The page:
Friday, April 2, 2010


The Buckeye Times' file photo of Mike Adams, left, and Jake Stoneburner by Darla Dunkle-Hudnell

COLUMBUS — If you think you know who the starting left tackle for Ohio State will be this fall, then you better inform Buckeyes offensive coordinator Jim Bollman, because even he doesn't have an answer just yet.

After junior Mike Adams ran with the first team during Thursday's opening session of spring football practice in Columbus, it was junior Andrew Miller's turn to give it a go with the starters on Friday.

According to Bollman, two other players — junior J.B. Shugarts and sophomore Marcus Hall — are also in the mix, as well.

"We'll be rolling them around," Bollman said Friday after practice. "There will be four guys playing left tackle before the spring's over, okay? Michael Adams, Andy Miller, Marcus Hall and J.B. Shugarts all will play on the left side at different times. We'll continue to roll those guys in and out until we feel like we're settled in there doing what we want to do.

"It's nice that we have four guys that have some experience and we'll see how things develop."

One would think that it's really a two-man race on the left side between Adams and Miller, being that both have game experience at the position. It also seems logical that it will be a two-player competition at right tackle between Shugarts and Hall, because each have game experience on that side of the line.

However, Bollman made it extremely clear that he doesn't care where they've played in the past, the best men will win the jobs.

"We're not going to talk about who will play right and who will play left. We're just going to see who's going to play tackle, period!" Bollman laughed. "I hope you know that we are not afraid to play who we feel is the best guy."

OSU senior left guard Justin Boren did reveal a little bit of insight on the left tackle position.

"I'm not going to be the left tackle," Boren joked, when asked if he could possibly be moved to tackle. "No, we have enough left tackles, I don't think we need to do that.

"If I actually had to, maybe. But, we're not going to need that."

There's no battle going on the interior offensive line, that's for sure, as Boren, along with junior center Michael Brewster and senior right guard Bryant Browning, have their spots locked up inside with a dead bolt.

"It's always a luxury when you have the same three guys back in there who have played a lot of games last year," Bollman said of his interior trio. "Just knowledge-wise, experience, just knowing each other, they can help the tackles because they are always going to be there."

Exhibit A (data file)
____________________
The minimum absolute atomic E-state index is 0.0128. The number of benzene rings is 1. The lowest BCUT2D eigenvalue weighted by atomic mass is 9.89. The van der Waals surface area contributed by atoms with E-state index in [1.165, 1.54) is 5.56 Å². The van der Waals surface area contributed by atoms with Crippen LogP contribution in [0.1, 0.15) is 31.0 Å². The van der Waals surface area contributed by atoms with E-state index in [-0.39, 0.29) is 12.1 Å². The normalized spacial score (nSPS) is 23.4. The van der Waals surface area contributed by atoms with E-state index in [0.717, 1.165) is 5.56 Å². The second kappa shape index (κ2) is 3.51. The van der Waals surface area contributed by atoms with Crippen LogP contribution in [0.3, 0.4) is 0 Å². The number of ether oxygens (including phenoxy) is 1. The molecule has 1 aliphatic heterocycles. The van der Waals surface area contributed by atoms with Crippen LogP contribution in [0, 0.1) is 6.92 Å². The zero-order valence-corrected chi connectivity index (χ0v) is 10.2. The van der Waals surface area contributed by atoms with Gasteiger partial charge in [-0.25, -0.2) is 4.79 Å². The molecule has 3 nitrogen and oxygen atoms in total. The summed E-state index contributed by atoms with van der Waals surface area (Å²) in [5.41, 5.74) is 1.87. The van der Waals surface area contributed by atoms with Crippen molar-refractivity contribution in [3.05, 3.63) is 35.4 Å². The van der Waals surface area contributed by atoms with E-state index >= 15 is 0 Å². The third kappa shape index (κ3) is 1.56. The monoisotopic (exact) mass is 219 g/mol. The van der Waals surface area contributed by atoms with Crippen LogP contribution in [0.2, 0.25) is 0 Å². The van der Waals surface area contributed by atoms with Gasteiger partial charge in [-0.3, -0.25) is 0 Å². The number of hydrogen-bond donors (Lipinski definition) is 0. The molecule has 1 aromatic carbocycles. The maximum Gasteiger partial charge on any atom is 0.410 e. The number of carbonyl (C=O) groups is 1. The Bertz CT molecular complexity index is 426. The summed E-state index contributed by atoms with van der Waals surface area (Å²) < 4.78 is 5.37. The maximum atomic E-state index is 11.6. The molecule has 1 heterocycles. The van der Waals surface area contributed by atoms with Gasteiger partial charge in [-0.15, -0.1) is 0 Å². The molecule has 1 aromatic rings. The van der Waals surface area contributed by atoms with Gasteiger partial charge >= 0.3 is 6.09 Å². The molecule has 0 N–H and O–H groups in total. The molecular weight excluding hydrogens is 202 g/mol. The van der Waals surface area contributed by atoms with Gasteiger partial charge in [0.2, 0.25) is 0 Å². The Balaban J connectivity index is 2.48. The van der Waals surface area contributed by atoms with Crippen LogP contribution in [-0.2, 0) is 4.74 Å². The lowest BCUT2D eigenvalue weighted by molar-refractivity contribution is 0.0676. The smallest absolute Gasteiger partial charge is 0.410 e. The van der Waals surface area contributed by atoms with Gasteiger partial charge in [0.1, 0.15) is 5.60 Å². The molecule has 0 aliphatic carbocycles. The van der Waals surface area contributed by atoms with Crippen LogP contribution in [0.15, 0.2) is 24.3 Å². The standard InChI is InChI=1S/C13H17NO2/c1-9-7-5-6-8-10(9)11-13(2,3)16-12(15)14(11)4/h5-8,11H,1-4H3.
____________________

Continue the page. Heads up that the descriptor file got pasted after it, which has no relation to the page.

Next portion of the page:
Bollman did say, though, that depth behind Brewster at center is as important as deciding who will play at the tackles.

"One of the most critical spots of this spring is being able to come out of here with more guys who have the ability to play center," Bollman said. "When we lost Jimmy Cordle and Andrew Moses (to graduation), we lost a lot of juice at the center position. We need to make sure that if we get a nick in there with Michael Brewster — and I hope not — we have to make sure we have someone who can run the show in there."

Those players Bollman is looking at for depth at center could come in freshman Jack Mewhort and senior Scott Sika, who have been running with the second and third teams, respectively.

STONEBURNER LOOKING GOOD — With the graduation of Jake Ballard at the tight end position, the Buckeyes needed someone to step up and take the reins. That player is sophomore Jake Stoneburner.

The 6-foot-5, 245-pound player from Dublin has gotten all of the reps with the first team and has made the most of it, as he has been an early favorite of quarterback Terrelle Pryor.

Of course, Stoneburner is more of a receiving tight end than the Buckeyes are used to, so the biggest question will be his blocking ability.

"So far without pads, he's doing real good," Bollman joked, about Stoneburner's blocking skills thus far. "He's a great route runner, he runs really fast, he's done a great job of getting bigger and stronger. We would like to think that he can handle all of the aspects of the deal. We'll test that out as spring goes on."

HALL NEEDS TO SEE THE FIELD — After two days of observing these spring sessions in Columbus, one thing has clearly stood out to me ... sophomore Jordan Hall needs to be on the field.

Hall looks bigger this spring, but he's also just as quick as he was last season and is playing with tremendous confidence thus far. He looks great catching and running the football, albeit in shorts, but he also seems to be standing out in special teams drills as well.

Not only does he look natural with the football in his hands, but he looks extremely solid as a returner and a punt team gunner. In just a few days of practices, Hall reminds me of Cleveland Browns pro bowler, Joshua Cribbs.


I don't know how he will perform once the pads are put on, but the frosh from Naples, Florida certainly passes the eye test. He already has an NFL body (6-0, 235), and the way he runs in drills makes me think that he can deliver a Beanie Wells type of pop to the backfield.

Time will tell whether that feeling I'm having is real, or just gas.

YELLOW JERSEYS — Those notable players who were participating with the no contact yellow jersey during Friday's practice were cornerback Chimdi Chekwa, linebacker Andrew Sweat, defensive back Thomas Howard and running back Jermil Martin.

Chekwa, the only starter not participating in scrimmage style drills, was replaced on the first team by junior Donnie Evege.